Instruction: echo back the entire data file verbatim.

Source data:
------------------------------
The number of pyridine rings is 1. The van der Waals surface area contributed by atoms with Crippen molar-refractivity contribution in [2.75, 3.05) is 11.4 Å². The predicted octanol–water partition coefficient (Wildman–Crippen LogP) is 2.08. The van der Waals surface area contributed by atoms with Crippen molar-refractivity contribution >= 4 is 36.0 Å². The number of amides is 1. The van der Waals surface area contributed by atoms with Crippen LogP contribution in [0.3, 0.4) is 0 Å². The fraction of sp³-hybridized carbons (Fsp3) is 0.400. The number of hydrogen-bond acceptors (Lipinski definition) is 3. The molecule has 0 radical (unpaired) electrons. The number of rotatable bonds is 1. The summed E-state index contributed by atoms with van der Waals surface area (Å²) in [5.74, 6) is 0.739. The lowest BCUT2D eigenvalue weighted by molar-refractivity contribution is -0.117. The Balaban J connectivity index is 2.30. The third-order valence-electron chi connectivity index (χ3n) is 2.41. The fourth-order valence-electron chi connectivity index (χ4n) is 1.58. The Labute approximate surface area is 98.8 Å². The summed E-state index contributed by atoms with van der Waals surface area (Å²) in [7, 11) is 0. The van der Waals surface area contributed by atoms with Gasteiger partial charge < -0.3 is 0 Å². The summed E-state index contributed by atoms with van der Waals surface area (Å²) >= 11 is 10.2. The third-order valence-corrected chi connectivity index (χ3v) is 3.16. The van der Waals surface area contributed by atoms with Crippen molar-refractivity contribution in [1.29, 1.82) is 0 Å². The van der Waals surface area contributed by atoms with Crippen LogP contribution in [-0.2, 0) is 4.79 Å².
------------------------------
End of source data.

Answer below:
The number of pyridine rings is 1. The van der Waals surface area contributed by atoms with Crippen molar-refractivity contribution in [2.75, 3.05) is 11.4 Å². The predicted octanol–water partition coefficient (Wildman–Crippen LogP) is 2.08. The van der Waals surface area contributed by atoms with Crippen molar-refractivity contribution >= 4 is 36.0 Å². The number of amides is 1. The van der Waals surface area contributed by atoms with Crippen LogP contribution in [0.3, 0.4) is 0 Å². The fraction of sp³-hybridized carbons (Fsp3) is 0.400. The number of hydrogen-bond acceptors (Lipinski definition) is 3. The molecule has 0 radical (unpaired) electrons. The number of rotatable bonds is 1. The summed E-state index contributed by atoms with van der Waals surface area (Å²) in [5.74, 6) is 0.739. The lowest BCUT2D eigenvalue weighted by molar-refractivity contribution is -0.117. The Balaban J connectivity index is 2.30. The third-order valence-electron chi connectivity index (χ3n) is 2.41. The fourth-order valence-electron chi connectivity index (χ4n) is 1.58. The Labute approximate surface area is 98.8 Å². The summed E-state index contributed by atoms with van der Waals surface area (Å²) in [7, 11) is 0. The van der Waals surface area contributed by atoms with Gasteiger partial charge < -0.3 is 0 Å². The summed E-state index contributed by atoms with van der Waals surface area (Å²) >= 11 is 10.2. The third-order valence-corrected chi connectivity index (χ3v) is 3.16. The van der Waals surface area contributed by atoms with Crippen molar-refractivity contribution in [1.29, 1.82) is 0 Å². The van der Waals surface area contributed by atoms with Crippen LogP contribution in [-0.2, 0) is 4.79 Å².